• 163.
  • At 10:19 PM on 14 Dec 2007,
  • Glaswegian wrote:

Re accusations regarding John Swinney and Alex Salmond...

From: The Scotsman online, 1 May 2006


Donald Trump has agreed to join the GlobalScot business network. Jack McConnell met Mr Trump in Aberdeen at the weekend. Trump plans to develop a £274 million hotel and golf course in Scotland.

During his weekend in Aberdeen overseeing the development of a £274 million hotel and golf course, Mr Trump had a meeting with Mr McConnell where he agreed to become the latest, and most prominent, member of the GlobalScot business network. The initiative promotes Scotland's interests in other countries.

Yesterday, Mr McConnell, who has been accused of overstepping his ministerial responsibilities for supporting Mr Trump's golf project before it has even received planning permission, said the businessman was perfect for promoting Scotland.

He said: "Donald has shown me a real passion for Scotland. He is a globally recognised figure who can help us to promote Scotland. I am delighted that he has taken up my offer. This is a good bit of business for all concerned."

The full (unedited) story can be found at:

  • 164.
  • At 10:19 PM on 14 Dec 2007,
  • Rab o'Ruglen wrote:

From the Royal and Ancient Burgh, greetings!

I'll say this much for that Alex Salmond, he doesn't half get things moving.

Within a few weeks of taking power industrial dereliction in the Burgh that had taken positively years and years to reach that state - abandoned buildings, old railway sidings, a few jobs hanging on by the skin of their teeth in leaky workshops SWEPT AWAY and replaced by a brand new Tesco Extra!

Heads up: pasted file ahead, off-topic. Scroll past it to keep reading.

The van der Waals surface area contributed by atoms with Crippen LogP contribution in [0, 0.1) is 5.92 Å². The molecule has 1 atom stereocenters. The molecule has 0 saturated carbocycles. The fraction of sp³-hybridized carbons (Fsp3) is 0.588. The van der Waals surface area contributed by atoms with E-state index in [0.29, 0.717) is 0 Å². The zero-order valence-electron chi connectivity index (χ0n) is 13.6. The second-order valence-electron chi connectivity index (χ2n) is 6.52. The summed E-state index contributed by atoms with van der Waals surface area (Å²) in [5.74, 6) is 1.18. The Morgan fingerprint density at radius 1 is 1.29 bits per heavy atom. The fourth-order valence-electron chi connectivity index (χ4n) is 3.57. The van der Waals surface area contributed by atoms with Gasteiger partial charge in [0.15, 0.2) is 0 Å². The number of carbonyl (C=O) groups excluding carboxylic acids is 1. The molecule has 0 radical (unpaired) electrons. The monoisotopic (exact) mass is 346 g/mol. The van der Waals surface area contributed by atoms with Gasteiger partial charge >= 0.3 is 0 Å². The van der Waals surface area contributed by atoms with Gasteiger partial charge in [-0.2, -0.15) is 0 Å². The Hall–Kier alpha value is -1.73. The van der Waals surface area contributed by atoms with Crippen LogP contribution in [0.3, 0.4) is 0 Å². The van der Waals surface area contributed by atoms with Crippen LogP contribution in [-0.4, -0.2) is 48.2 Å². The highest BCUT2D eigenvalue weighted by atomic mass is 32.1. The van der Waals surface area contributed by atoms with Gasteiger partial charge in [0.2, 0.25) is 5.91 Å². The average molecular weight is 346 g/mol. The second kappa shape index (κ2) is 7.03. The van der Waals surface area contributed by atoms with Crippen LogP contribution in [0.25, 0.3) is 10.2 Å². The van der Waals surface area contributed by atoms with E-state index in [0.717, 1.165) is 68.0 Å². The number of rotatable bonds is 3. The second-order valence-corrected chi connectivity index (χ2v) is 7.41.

Former massive railway yards beside the station, the treasured scene for the tentative beginnings of many a junior Ruglonian's sexplorations SWEPT AWAY in preparation for the M74 Extension.

How many more summers will I be able to stroll through the pretty chromium waste deposits down to the banks of Clyde and lie in the fragrant fields of cannabis while watching the sun set over what is left of the Hoover Factory? All soon to be SWEPT AYAY in the "improvements" associated with the Commonwealth Games Village.

Its not as though we have not done our best to prevent such wanton destruction of our environment, for we've always elected cooncilors mostly whose proudest item on their CV's was to be the Shop Steward's Convenor of this or that factory now long gone or in its terminal, protracted, death throes. We've consistently elected arguably one of Scottish Labour's least prominent MP's. (And goodness knows, there's some stiff competition for that title.)

We approved in silence for 25 years while the late lamented Glasgow District Council, in partnership with the equally lamented Strathclyde Regional Council managed in all that time not to spend a single damn brass farthing in the place.

"Please God, is there anyting more we can do to break this cycle of destruction? This terminal addiction to voting Labour. Should we vote Green?"


  • 165.
  • At 10:36 PM on 14 Dec 2007,
  • Elizabeth wrote:

Don´t believe the hype of money into your pockets if a golf course comes your way. I remember a story about a place in Mexico, where the town declared itself independent of the government to stop such a plan. They figured out that very little of the investment would actually end up doing them any good. Not only that. On the contrary. Valuable resources would be redirected for the golf course and they would just be left with the caddie jobs, carting the rich guys around for a few pesetas. They knew how to do their maths.